What is Reasonable Suspicion?
In the United States, the 4th Amendment places limitations on how and when law enforcement can stop, search, and arrest people. Specifically, it requires that police have probable cause to perform a search or seizure of his or her property. In limited situations, however, the standard is lower, and law enforcement officers must only have a reasonable suspicion that someone violated the law to briefly detain them.
More than a Hunch
Reasonable suspicion was first addressed by the United States Supreme Court in Terry v. Ohio. Reasonable suspicion exists when law enforcement is aware of “specific articulable facts that, when combined with rational inferences from those facts, would lead him to reasonably suspect that a particular person has engaged or is (or soon will be) engaging in criminal activity.” It must be more than a mere hunch or unparticularized suspicion, and cannot be based on a person’s refusal to answer questions, refusal to consent to a search, or race or ethnicity.
What Factors are Determined as Reasonable Suspicion?
As mentioned above, the police may only detain you if they have reasonable suspicion that a crime is being or has been recently committed. In this context, “crime” includes minor traffic violations. Some factors that support a finding of reasonable suspicion for a traffic stop include:
Weaving, or “failing to maintain a lane,” often causes police to suspect that a driver is intoxicated. If you change lanes often or repeatedly drive on the lane markers, it will likely create reasonable suspicion to justify a traffic stop.
While driving a few miles above the speed limit is a common practice for many drivers, it is a violation of the law. As a result, if you are driving over the posted speed limit at all, an officer is justified in pulling you over – even if other factors such as the time of day (or night) or the fact that you were in an area with a high concentration of bars and restaurants also played a role in his or her decision to stop you.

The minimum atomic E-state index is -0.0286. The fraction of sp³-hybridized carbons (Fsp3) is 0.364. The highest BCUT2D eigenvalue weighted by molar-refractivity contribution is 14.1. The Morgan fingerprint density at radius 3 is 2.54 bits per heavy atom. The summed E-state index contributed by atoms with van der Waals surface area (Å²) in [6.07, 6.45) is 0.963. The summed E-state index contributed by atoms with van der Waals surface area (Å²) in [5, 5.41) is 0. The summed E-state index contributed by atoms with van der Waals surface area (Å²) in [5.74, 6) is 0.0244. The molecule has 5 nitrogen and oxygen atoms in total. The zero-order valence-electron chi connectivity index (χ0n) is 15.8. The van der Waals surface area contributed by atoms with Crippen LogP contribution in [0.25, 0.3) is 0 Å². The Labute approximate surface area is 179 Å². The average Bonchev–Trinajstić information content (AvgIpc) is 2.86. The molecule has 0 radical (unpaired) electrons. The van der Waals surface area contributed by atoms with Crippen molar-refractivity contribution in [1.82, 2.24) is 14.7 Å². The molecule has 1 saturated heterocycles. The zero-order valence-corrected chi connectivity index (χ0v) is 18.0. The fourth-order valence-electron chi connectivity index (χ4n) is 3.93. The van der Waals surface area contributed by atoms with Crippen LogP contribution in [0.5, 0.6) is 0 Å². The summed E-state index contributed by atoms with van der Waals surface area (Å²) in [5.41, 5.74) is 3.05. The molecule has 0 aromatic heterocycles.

While it may seem counterintuitive, driving below the posted speed limit could also be a justification for a traffic stop. A few miles per hour below the posted speed limit would not likely support a finding of reasonable suspicion, but driving significantly below the speed limit would likely warrant an investigation into the driver’s condition or state of mind.
Driving on the Wrong Side of the Road
If you are driving against the flow of traffic, it will justify a finding of reasonable suspicion in almost every conceivable situation. Not only is a traffic stop in this scenario a matter of public safety, but drivers who drive into oncoming traffic are also often highly intoxicated or in the midst of a medical emergency.
Running Stop Lights or Stop Signs
Many traffic violations occur at intersections, which is why you often see officers patrolling them. Rolling through a stop sign, running a red light, speeding through a yellow, or making an improper turn would all likely justify a finding of reasonable suspicion to support a traffic stop.
Many DWI stops are based on non-moving violations. Officers often look for issues like broken or malfunctioning vehicle lights, expired tags, or vehicle maintenance problems in order to justify a traffic stop and make contact with a driver.
Can Your DWI Charges Be Dismissed?
In many situations, law enforcement officers in Texas are expecting to encounter drunk drivers and are on a mission to make arrests. This can lead to traffic stops that are not based on reasonable suspicion, but instead, are based on an officer’s hunch that a driver might be intoxicated. A common situation involves a patrol officer pulling over a driver and claiming they violated a traffic law when, in reality, the driver did nothing to justify the traffic stop.
A corollary to the 4th Amendment’s prohibition on detention without reasonable suspicion is the exclusionary rule, which prevents evidence that is illegally seized from being used in court. As a result, if the police pulled you over without reasonable suspicion to do so, any evidence they gathered during the traffic stop could potentially be excluded from evidence. In other words, any observations made by the officers during the traffic stop, the results of field sobriety testing, or the results of a breathalyzer test could not be used in court against you. If the state does not have access to this evidence, it is likely that an attorney would be able to have the charges against you dismissed – if the prosecution doesn’t just drop the case on its own.
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